A Regional, Cost-Effective, Collaborative Model for Critical Care Fellows’ Ultrasonography Education

Paru Patrawalla, Mangala Narasimhan, Lewis Eisen, Ariel L. Shiloh, Seth Koenig, Paul Mayo

Research output: Contribution to journalArticle

2 Scopus citations

Abstract

Objective: Training in critical care ultrasonography is an essential tool in critical care medicine and recommended for fellowship programs in pulmonary and critical care medicine. Major barriers to implementing competency-based training in individual fellowship programs include a lack of expert faculty, time, and funding. Our objective was to investigate whether regional collaboration to deliver an introductory critical care ultrasonography course for fellows might overcome these barriers while achieving international training standards. Methods: This was a retrospective review of course evaluation and learner assessment data from a 3-day ultrasonography course between 2012 and 2017. All critical care fellows (n = 545) attending the course completed pre- and postcourse surveys and postcourse knowledge and technical skills tests. Evaluation of educational outcomes was performed based on the Kirkpatrick model. Results: Fellows reported minimal prior formal training in ultrasonography, and ultrasound-guided vascular access was the most common area of prior training. The course was a blended model of didactic lectures coordinated with real-time demonstration scanning using live models, hands-on training on human models and task trainers, and interpretation of ultrasonography images with a wide range of pathology. Course content included basic echocardiography and general critical care ultrasonography (lung, pleural, vascular diagnostic, vascular access, and abdominal ultrasonography). At the conclusion of the course, fellows demonstrated high levels of knowledge and skill competence on a previously validated assessment tool and significantly improved confidence in all content areas. Barriers to training at individual programs were overcome through faculty cooperation, faculty development, and cost sharing. Success of this model is supported by the sustained growth of this course. Conclusions: A regional collaborative model for training fellows in ultrasonography is a feasible, efficient, and flexible model for delivering curricula, where expertise at individual programs is not routinely available.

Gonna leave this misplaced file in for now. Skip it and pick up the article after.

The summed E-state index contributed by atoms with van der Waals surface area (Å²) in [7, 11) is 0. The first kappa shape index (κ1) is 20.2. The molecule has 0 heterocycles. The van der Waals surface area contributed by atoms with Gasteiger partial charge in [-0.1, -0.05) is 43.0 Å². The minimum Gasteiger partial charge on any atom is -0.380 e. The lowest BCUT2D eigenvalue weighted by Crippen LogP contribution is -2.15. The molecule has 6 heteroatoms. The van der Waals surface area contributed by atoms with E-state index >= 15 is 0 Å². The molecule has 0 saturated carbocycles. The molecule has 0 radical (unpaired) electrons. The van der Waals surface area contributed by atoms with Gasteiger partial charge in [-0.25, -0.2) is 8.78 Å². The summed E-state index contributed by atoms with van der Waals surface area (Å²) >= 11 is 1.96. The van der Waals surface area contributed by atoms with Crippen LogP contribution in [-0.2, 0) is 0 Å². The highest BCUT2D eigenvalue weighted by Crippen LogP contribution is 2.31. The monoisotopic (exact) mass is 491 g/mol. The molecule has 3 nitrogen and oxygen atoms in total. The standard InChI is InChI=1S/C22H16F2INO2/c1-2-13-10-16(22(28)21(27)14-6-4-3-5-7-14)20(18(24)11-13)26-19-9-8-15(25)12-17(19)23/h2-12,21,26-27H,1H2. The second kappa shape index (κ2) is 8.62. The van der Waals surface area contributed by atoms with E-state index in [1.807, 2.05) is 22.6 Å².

Original languageEnglish (US)
JournalJournal of Intensive Care Medicine
DOIs
StatePublished - Jan 1 2019

Keywords

  • collaborative education
  • competency-based education
  • critical care ultrasonography
  • echocardiography training
  • fellowship education
  • fellowship training
  • ultrasonography training

ASJC Scopus subject areas

  • Critical Care and Intensive Care Medicine

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